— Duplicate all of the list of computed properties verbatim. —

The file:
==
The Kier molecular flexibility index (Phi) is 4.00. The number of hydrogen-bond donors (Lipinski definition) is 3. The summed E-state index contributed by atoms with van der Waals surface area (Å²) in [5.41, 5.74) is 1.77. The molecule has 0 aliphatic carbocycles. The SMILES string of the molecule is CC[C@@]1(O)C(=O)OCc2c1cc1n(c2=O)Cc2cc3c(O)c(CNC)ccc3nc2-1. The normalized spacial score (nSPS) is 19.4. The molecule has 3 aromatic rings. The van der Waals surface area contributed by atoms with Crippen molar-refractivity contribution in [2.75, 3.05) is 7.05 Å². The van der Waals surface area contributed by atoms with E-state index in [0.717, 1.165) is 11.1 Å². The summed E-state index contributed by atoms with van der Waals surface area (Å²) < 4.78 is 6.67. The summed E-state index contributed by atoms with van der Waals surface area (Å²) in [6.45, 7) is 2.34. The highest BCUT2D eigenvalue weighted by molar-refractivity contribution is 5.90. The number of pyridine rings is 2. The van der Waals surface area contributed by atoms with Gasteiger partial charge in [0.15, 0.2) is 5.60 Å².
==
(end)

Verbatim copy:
The Kier molecular flexibility index (Phi) is 4.00. The number of hydrogen-bond donors (Lipinski definition) is 3. The summed E-state index contributed by atoms with van der Waals surface area (Å²) in [5.41, 5.74) is 1.77. The molecule has 0 aliphatic carbocycles. The SMILES string of the molecule is CC[C@@]1(O)C(=O)OCc2c1cc1n(c2=O)Cc2cc3c(O)c(CNC)ccc3nc2-1. The normalized spacial score (nSPS) is 19.4. The molecule has 3 aromatic rings. The van der Waals surface area contributed by atoms with Crippen molar-refractivity contribution in [2.75, 3.05) is 7.05 Å². The van der Waals surface area contributed by atoms with E-state index in [0.717, 1.165) is 11.1 Å². The summed E-state index contributed by atoms with van der Waals surface area (Å²) < 4.78 is 6.67. The summed E-state index contributed by atoms with van der Waals surface area (Å²) in [6.45, 7) is 2.34. The highest BCUT2D eigenvalue weighted by molar-refractivity contribution is 5.90. The number of pyridine rings is 2. The van der Waals surface area contributed by atoms with Gasteiger partial charge in [0.15, 0.2) is 5.60 Å².